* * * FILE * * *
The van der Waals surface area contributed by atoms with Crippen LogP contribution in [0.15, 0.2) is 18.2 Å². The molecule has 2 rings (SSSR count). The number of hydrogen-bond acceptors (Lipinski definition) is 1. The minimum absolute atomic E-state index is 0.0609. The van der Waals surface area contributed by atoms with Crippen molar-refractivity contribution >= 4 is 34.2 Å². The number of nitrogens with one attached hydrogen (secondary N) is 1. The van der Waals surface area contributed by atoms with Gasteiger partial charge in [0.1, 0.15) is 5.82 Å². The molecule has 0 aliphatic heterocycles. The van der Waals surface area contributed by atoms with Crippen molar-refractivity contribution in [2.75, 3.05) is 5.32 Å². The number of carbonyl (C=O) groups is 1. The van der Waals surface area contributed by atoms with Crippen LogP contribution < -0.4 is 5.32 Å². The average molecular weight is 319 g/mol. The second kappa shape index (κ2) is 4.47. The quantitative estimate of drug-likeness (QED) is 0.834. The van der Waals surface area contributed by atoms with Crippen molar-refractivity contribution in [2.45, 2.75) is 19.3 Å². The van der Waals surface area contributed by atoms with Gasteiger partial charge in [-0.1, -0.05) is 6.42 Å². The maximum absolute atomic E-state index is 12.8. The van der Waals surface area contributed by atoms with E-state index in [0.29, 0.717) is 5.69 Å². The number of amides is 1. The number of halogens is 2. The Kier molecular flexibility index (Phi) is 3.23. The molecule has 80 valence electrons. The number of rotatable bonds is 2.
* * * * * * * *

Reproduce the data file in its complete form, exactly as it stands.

The van der Waals surface area contributed by atoms with Crippen LogP contribution in [0.15, 0.2) is 18.2 Å². The molecule has 2 rings (SSSR count). The number of hydrogen-bond acceptors (Lipinski definition) is 1. The minimum absolute atomic E-state index is 0.0609. The van der Waals surface area contributed by atoms with Crippen molar-refractivity contribution >= 4 is 34.2 Å². The number of nitrogens with one attached hydrogen (secondary N) is 1. The van der Waals surface area contributed by atoms with Gasteiger partial charge in [0.1, 0.15) is 5.82 Å². The molecule has 0 aliphatic heterocycles. The van der Waals surface area contributed by atoms with Crippen molar-refractivity contribution in [2.75, 3.05) is 5.32 Å². The number of carbonyl (C=O) groups is 1. The van der Waals surface area contributed by atoms with Crippen LogP contribution < -0.4 is 5.32 Å². The average molecular weight is 319 g/mol. The second kappa shape index (κ2) is 4.47. The quantitative estimate of drug-likeness (QED) is 0.834. The van der Waals surface area contributed by atoms with Crippen molar-refractivity contribution in [2.45, 2.75) is 19.3 Å². The van der Waals surface area contributed by atoms with Gasteiger partial charge in [-0.1, -0.05) is 6.42 Å². The maximum absolute atomic E-state index is 12.8. The van der Waals surface area contributed by atoms with E-state index in [0.29, 0.717) is 5.69 Å². The number of amides is 1. The number of halogens is 2. The Kier molecular flexibility index (Phi) is 3.23. The molecule has 80 valence electrons. The number of rotatable bonds is 2.